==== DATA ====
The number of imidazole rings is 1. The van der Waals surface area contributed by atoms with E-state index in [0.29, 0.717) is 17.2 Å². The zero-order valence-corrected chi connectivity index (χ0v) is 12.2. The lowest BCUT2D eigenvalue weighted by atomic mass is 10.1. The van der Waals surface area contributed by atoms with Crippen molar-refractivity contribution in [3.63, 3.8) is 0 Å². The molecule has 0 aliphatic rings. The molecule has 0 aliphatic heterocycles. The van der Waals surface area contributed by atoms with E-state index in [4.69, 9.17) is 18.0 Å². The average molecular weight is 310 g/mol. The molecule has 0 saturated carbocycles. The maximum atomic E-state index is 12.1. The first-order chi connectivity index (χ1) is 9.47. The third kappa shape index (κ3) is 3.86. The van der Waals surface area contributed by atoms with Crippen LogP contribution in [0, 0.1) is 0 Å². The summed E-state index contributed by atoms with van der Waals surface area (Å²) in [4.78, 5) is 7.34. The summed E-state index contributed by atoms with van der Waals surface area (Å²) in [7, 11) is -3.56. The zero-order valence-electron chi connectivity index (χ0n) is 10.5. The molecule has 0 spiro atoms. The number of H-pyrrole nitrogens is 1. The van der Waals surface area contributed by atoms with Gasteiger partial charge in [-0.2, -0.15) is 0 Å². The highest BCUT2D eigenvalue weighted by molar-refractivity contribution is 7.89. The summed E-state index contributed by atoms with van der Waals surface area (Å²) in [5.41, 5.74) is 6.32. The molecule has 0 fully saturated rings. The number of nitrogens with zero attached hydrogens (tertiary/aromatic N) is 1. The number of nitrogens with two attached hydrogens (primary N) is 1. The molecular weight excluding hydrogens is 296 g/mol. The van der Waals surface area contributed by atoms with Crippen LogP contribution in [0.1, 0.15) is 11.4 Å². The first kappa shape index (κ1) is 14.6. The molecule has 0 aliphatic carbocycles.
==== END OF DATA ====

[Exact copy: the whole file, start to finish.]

The number of imidazole rings is 1. The van der Waals surface area contributed by atoms with E-state index in [0.29, 0.717) is 17.2 Å². The zero-order valence-corrected chi connectivity index (χ0v) is 12.2. The lowest BCUT2D eigenvalue weighted by atomic mass is 10.1. The van der Waals surface area contributed by atoms with Crippen molar-refractivity contribution in [3.63, 3.8) is 0 Å². The molecule has 0 aliphatic rings. The molecule has 0 aliphatic heterocycles. The van der Waals surface area contributed by atoms with E-state index in [4.69, 9.17) is 18.0 Å². The average molecular weight is 310 g/mol. The molecule has 0 saturated carbocycles. The maximum atomic E-state index is 12.1. The first-order chi connectivity index (χ1) is 9.47. The third kappa shape index (κ3) is 3.86. The van der Waals surface area contributed by atoms with Crippen LogP contribution in [0, 0.1) is 0 Å². The summed E-state index contributed by atoms with van der Waals surface area (Å²) in [4.78, 5) is 7.34. The summed E-state index contributed by atoms with van der Waals surface area (Å²) in [7, 11) is -3.56. The zero-order valence-electron chi connectivity index (χ0n) is 10.5. The molecule has 0 spiro atoms. The number of H-pyrrole nitrogens is 1. The van der Waals surface area contributed by atoms with Gasteiger partial charge in [-0.2, -0.15) is 0 Å². The highest BCUT2D eigenvalue weighted by molar-refractivity contribution is 7.89. The summed E-state index contributed by atoms with van der Waals surface area (Å²) in [5.41, 5.74) is 6.32. The molecule has 0 fully saturated rings. The number of nitrogens with zero attached hydrogens (tertiary/aromatic N) is 1. The number of nitrogens with two attached hydrogens (primary N) is 1. The molecular weight excluding hydrogens is 296 g/mol. The van der Waals surface area contributed by atoms with Crippen LogP contribution in [0.1, 0.15) is 11.4 Å². The first kappa shape index (κ1) is 14.6. The molecule has 0 aliphatic carbocycles.